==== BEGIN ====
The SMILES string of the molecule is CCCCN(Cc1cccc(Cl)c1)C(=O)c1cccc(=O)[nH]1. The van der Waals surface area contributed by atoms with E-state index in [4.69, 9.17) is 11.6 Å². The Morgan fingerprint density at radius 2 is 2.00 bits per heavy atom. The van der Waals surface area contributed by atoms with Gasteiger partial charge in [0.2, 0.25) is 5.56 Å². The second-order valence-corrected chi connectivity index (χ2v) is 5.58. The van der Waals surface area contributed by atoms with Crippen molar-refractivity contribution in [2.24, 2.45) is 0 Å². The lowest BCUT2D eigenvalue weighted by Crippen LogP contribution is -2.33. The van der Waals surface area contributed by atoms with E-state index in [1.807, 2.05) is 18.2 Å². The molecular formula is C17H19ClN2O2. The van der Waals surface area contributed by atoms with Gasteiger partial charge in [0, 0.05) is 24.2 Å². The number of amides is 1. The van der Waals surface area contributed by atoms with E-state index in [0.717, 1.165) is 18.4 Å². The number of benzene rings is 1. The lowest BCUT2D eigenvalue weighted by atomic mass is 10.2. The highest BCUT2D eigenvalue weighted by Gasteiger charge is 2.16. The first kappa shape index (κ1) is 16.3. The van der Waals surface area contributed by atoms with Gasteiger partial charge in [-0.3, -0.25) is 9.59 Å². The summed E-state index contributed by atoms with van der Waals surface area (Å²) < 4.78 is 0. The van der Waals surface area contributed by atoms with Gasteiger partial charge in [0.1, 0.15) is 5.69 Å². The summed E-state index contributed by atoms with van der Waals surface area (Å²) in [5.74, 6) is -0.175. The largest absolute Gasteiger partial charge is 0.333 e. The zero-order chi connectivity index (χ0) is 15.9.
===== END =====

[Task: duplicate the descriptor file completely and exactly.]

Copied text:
The SMILES string of the molecule is CCCCN(Cc1cccc(Cl)c1)C(=O)c1cccc(=O)[nH]1. The van der Waals surface area contributed by atoms with E-state index in [4.69, 9.17) is 11.6 Å². The Morgan fingerprint density at radius 2 is 2.00 bits per heavy atom. The van der Waals surface area contributed by atoms with Gasteiger partial charge in [0.2, 0.25) is 5.56 Å². The second-order valence-corrected chi connectivity index (χ2v) is 5.58. The van der Waals surface area contributed by atoms with Crippen molar-refractivity contribution in [2.24, 2.45) is 0 Å². The lowest BCUT2D eigenvalue weighted by Crippen LogP contribution is -2.33. The van der Waals surface area contributed by atoms with E-state index in [1.807, 2.05) is 18.2 Å². The molecular formula is C17H19ClN2O2. The van der Waals surface area contributed by atoms with Gasteiger partial charge in [0, 0.05) is 24.2 Å². The number of amides is 1. The van der Waals surface area contributed by atoms with E-state index in [0.717, 1.165) is 18.4 Å². The number of benzene rings is 1. The lowest BCUT2D eigenvalue weighted by atomic mass is 10.2. The highest BCUT2D eigenvalue weighted by Gasteiger charge is 2.16. The first kappa shape index (κ1) is 16.3. The van der Waals surface area contributed by atoms with Gasteiger partial charge in [-0.3, -0.25) is 9.59 Å². The summed E-state index contributed by atoms with van der Waals surface area (Å²) < 4.78 is 0. The van der Waals surface area contributed by atoms with Gasteiger partial charge in [0.1, 0.15) is 5.69 Å². The summed E-state index contributed by atoms with van der Waals surface area (Å²) in [5.74, 6) is -0.175. The largest absolute Gasteiger partial charge is 0.333 e. The zero-order chi connectivity index (χ0) is 15.9.